Polanco is the main urban upscale district in Mexico City, part of the Miguel Hidalgo borough, located north of Chapultepec Park and consisting of five official neighborhoods. Polanco is called the Beverly Hills of Mexico City. Indeed it is home to the city's densest concentration of upscale shopping and restaurants, high-end car dealerships and home furnishings shops, many of the city's most important museums, together with adjacent Nuevo Polanco, Mexican headquarters of many multinational companies; as a residential area, the neighborhood is culturally diverse, many super-rich, celebrities and businessmen call the area home. The street names of Polanco incorporate an eclectic mix of the world's philosophers, scientists and a Czech president: Avenida Presidente Masaryk, a street with some of the highest rents and most upscale boutiques in Latin America. Latin America's largest department store is located in Polanco as well as six shopping malls; the colony takes its name from a river that crossed what is now the Avenue Campos Elisios, named in memory of the Spanish Jesuit Juan Alfonso de Polanco, a secretary of Ignatius of Loyola, whose relatives, members of the Polanco family, were members of board of the Kings of Spain in the 17th century and came to Mexico as officers of the Crown.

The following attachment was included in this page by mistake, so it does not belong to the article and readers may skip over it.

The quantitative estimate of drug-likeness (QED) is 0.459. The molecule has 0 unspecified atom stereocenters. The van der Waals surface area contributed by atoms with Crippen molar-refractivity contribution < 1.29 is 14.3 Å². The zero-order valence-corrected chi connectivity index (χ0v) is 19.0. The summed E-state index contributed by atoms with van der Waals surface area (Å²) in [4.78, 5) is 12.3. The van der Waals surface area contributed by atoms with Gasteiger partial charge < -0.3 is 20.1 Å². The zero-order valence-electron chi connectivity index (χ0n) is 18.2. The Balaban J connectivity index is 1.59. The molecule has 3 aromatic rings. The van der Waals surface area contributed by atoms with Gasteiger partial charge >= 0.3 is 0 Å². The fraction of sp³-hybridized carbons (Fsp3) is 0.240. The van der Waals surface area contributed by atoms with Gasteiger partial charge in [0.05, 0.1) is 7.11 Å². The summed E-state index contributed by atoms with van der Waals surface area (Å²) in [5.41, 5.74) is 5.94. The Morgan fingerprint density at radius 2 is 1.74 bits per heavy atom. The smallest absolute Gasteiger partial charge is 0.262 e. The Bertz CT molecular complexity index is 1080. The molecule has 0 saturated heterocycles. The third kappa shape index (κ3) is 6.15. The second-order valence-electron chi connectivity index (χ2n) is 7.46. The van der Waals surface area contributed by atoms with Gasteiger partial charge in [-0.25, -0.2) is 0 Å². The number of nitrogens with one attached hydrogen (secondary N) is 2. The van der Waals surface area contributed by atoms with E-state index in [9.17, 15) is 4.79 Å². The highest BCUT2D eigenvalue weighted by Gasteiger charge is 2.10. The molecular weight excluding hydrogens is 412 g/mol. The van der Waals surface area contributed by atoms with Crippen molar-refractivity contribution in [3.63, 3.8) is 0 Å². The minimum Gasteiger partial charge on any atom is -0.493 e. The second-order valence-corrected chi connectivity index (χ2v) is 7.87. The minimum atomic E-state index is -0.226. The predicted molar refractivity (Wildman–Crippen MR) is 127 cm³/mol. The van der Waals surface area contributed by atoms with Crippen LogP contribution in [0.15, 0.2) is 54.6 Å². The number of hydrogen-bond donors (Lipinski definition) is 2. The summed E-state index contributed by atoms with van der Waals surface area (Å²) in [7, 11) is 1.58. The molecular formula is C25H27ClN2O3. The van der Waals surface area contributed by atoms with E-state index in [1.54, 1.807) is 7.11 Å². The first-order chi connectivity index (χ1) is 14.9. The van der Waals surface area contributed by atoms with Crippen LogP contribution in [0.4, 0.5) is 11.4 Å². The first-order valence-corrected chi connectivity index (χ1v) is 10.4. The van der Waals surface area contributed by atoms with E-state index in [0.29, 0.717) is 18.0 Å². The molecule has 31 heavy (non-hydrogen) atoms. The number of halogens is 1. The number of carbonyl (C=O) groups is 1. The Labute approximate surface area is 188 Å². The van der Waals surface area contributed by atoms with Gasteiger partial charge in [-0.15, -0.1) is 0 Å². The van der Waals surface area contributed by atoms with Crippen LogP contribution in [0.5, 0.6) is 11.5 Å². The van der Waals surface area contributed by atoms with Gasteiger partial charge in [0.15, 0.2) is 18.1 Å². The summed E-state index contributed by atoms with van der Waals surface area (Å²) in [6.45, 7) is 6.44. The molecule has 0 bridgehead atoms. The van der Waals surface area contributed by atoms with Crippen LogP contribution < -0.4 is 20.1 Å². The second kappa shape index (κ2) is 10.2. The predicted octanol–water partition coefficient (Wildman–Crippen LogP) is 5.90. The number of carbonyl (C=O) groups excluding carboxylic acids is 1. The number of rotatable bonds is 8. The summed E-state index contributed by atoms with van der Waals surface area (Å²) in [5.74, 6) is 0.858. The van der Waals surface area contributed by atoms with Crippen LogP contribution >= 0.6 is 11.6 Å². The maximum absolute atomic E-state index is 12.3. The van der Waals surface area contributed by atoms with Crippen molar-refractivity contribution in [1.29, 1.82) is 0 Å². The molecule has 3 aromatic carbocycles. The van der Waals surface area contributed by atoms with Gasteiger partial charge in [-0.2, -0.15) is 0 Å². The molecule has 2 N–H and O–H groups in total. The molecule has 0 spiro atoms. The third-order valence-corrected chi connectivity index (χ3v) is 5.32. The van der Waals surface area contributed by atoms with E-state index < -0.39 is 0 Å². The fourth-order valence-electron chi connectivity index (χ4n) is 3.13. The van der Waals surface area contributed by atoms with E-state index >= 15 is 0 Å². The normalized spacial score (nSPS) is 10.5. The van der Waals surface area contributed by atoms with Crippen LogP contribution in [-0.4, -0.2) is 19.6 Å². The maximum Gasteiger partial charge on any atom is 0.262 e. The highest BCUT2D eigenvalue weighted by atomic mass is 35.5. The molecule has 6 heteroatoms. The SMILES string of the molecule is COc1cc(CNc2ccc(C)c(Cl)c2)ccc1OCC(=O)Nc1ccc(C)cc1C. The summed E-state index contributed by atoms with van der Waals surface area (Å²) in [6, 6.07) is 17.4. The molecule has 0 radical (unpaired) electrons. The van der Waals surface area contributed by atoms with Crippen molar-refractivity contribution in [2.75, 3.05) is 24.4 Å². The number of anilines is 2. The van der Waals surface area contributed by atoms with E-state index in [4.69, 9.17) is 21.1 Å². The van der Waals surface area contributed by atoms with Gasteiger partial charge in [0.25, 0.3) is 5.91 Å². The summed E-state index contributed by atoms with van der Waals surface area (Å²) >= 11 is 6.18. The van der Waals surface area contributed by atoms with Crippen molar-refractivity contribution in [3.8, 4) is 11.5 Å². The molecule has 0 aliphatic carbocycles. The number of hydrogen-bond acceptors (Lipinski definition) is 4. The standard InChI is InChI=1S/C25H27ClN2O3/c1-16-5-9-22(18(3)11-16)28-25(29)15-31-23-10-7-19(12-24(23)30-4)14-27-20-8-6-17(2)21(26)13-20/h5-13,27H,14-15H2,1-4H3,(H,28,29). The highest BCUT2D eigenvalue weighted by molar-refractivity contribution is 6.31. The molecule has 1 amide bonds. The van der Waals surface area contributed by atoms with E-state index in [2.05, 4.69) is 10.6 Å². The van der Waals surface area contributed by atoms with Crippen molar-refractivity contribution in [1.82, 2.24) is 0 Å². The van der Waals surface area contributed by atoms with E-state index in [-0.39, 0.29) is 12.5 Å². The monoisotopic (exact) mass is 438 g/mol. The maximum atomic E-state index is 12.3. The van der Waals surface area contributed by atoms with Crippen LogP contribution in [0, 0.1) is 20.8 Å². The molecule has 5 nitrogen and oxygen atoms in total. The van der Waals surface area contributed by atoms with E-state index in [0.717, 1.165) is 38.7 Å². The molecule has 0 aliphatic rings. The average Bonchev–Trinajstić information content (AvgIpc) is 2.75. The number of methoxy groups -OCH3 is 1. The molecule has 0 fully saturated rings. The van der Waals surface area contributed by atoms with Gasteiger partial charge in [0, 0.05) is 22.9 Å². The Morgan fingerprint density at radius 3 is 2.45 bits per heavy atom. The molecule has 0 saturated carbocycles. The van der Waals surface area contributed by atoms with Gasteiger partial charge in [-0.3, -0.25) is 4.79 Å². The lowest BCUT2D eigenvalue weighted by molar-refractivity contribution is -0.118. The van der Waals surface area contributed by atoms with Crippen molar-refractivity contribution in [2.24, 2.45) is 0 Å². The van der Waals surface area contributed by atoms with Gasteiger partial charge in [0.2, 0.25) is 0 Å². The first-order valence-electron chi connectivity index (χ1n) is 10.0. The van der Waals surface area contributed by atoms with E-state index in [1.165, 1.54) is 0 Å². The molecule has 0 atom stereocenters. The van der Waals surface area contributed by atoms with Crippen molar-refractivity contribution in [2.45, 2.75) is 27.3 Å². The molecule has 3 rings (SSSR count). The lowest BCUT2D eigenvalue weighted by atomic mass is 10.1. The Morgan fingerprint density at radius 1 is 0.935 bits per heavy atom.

In a plane made by Francisco Antonio Guerrero y Torres and dated 1784, a "ruined house Polanco" is located on the grounds of the Hacienda de San Juan de los Morales. This hacienda sits on land donated in the sixteenth century to Hernán Cortés by the King of Spain, under the jurisdiction of Tacuba. At the beginning of the colonial times, parts of this land were occupied for planting mulberry trees for breeding silkworms; the hull of the Hacienda as known dates from the eighteenth century. Extension lands belonging to the estate began to be divided in the late 1920s. Polanco was developed in 1937 by the Aleman family, the same developers of Ciudad Satélite and San José Insurgentes districts, on the land, the Hacienda de los Morales, just north of Molino del Rey town and Bosque de Chapultepec; the first area to be built is now called Polanco Reforma and lies just north of Paseo de la Reforma, the entrance to the new neighborhood marked by a tile obelisk facing Reforma. In those days, there were only mansions surrounded by gardens and tree lined streets.